When building a dashboard, we’ll utilize various visualization types that Looker Studio collectively calls charts.

Here, we have all the common types like Tables, Scorecards, Time series, Bar charts, Pie charts, Geo charts, and more.

Next, let’s change how our dashboard looks by opening the Theme and Layout pane.

Going to the Themes tab, we are presented with a list of themes that offer different default colors for your background, text, and charts.

For example, if we select the Constellation theme, you’ll see the background change to a dark gray.

For this Google Looker Studio tutorial, we’ll use the Edge theme.

Next, we’ll increase the size of our dashboard so that we have more space to play with our data. 

Now, let’s look at how to build and modify a chart.

Start with creating a Table.

Next, pay attention to the two columns on the right side of the screen.

Let’s start with discussing the properties panel. Since we currently selected a table, you’ll see that we have the Chart as the title.

Our properties panel is usually divided further into the Setup and Style tabs. The setup tab is where to build the chart – what data is displayed, while the style tab is where we format the chart.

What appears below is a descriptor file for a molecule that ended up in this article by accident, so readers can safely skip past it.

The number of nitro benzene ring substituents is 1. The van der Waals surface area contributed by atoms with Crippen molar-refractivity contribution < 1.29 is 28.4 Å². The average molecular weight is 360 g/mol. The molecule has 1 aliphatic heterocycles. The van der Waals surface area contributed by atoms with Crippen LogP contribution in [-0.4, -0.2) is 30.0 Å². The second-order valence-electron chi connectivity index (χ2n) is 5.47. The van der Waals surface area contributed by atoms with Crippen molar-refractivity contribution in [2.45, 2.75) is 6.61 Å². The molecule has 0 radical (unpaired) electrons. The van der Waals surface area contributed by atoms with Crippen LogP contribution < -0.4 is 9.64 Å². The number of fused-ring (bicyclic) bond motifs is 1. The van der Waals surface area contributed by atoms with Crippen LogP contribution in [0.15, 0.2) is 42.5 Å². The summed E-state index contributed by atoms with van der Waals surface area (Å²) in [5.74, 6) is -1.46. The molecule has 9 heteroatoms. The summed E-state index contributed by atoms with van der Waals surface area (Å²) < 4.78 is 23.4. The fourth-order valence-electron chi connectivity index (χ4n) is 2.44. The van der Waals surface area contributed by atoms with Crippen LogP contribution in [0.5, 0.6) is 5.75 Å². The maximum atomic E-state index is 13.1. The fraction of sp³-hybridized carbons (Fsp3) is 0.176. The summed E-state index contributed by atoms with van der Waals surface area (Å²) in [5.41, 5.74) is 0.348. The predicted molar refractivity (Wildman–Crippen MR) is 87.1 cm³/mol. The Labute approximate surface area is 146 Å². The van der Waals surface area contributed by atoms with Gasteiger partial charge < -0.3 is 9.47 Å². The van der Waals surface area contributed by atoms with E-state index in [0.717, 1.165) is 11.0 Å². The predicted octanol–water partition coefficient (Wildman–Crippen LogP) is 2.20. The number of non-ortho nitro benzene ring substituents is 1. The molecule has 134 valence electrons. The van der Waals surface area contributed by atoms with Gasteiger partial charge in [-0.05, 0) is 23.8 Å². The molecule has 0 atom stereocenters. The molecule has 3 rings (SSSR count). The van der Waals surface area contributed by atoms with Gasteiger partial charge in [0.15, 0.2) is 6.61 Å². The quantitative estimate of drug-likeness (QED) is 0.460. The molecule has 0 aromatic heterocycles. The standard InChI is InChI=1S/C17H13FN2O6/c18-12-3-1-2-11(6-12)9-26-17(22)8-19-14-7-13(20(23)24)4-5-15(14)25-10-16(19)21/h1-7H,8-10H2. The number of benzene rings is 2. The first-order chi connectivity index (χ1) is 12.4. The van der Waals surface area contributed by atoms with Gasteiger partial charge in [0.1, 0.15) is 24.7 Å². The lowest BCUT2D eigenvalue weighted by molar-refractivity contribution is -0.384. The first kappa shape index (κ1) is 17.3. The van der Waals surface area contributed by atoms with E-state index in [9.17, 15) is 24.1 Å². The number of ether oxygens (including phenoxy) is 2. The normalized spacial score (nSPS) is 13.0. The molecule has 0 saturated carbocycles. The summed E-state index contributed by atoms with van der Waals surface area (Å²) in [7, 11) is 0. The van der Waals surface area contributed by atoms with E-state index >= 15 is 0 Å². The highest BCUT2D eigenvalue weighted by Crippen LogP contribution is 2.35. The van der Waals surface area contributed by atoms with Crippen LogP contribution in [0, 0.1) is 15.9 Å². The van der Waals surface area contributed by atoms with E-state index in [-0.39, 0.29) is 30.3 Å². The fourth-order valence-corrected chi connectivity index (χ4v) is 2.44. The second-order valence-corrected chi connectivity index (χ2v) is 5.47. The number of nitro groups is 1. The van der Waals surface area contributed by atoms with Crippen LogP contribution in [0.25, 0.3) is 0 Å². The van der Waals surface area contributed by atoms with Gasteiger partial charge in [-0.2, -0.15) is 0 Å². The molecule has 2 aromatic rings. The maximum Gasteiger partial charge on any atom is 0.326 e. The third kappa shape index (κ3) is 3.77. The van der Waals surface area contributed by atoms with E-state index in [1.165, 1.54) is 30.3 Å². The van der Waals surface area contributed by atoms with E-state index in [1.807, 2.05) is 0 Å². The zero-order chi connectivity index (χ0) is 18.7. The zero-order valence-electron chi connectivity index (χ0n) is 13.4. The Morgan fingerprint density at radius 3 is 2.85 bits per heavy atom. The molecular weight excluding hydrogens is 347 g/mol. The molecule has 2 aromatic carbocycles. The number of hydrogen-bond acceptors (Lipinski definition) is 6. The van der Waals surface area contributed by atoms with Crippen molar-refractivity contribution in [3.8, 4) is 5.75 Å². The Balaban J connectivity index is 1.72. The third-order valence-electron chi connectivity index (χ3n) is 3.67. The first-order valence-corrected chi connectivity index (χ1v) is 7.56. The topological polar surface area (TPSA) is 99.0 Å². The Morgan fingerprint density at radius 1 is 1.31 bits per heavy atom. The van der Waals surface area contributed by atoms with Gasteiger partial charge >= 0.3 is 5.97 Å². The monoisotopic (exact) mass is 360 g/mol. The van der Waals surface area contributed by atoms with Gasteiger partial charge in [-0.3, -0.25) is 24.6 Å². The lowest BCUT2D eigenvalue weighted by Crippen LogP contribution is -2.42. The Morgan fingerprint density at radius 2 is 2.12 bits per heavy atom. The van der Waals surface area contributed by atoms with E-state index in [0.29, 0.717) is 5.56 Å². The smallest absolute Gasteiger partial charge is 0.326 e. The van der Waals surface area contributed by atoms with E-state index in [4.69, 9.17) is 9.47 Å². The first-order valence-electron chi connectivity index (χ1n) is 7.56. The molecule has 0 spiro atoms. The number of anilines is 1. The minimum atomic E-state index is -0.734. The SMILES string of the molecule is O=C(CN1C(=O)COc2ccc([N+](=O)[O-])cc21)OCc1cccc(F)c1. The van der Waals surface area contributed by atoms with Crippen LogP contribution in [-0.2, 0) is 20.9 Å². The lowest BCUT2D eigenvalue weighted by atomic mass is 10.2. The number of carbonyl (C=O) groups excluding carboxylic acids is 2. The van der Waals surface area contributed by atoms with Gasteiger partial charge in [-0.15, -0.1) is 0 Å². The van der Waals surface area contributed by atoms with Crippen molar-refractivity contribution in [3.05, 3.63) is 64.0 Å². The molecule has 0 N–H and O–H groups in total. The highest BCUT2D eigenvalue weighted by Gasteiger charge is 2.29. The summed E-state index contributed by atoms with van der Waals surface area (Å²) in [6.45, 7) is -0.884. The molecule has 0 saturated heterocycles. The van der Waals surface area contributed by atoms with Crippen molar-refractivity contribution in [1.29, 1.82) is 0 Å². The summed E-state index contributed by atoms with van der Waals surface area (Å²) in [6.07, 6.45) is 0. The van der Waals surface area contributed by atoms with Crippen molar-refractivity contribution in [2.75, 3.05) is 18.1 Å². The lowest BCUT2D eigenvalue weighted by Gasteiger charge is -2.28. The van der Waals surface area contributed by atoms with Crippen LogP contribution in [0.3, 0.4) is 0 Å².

Next, we also have the Data panel.

The Data panel is where you can access data from your data source. It is organized into dimensions, metrics, and other types of data.

Dimensions are attributes of your data. Think of categories, colors, or anything that is in text form. You can easily distinguish different data types by looking at the icon next to them.

Looking at the browsers our visitors were using to get to our website, you’ll see that it has an icon that says ABC. This is how you know your data is a dimension.

On the other hand, metrics are the data that you can use for your calculations. These are usually the data that have numbers.

If we look at the revenue, you’ll see that metrics have a 123 icon.

Other data types include geolocation with a globe icon, dates with a calendar icon, and links with a chain icon.

In our dataset, examples of each are the Country, Date, and Landing page, respectively.

Next, let’s learn how we can modify the data in this table.

If we wanted to see the number of total users by city, we need to replace the session source/medium dimension and record count metric.

A helpful tip in finding the data you want to add to your chart, especially if you’re working with a large dataset, is by using the search bar at the top of the data panel.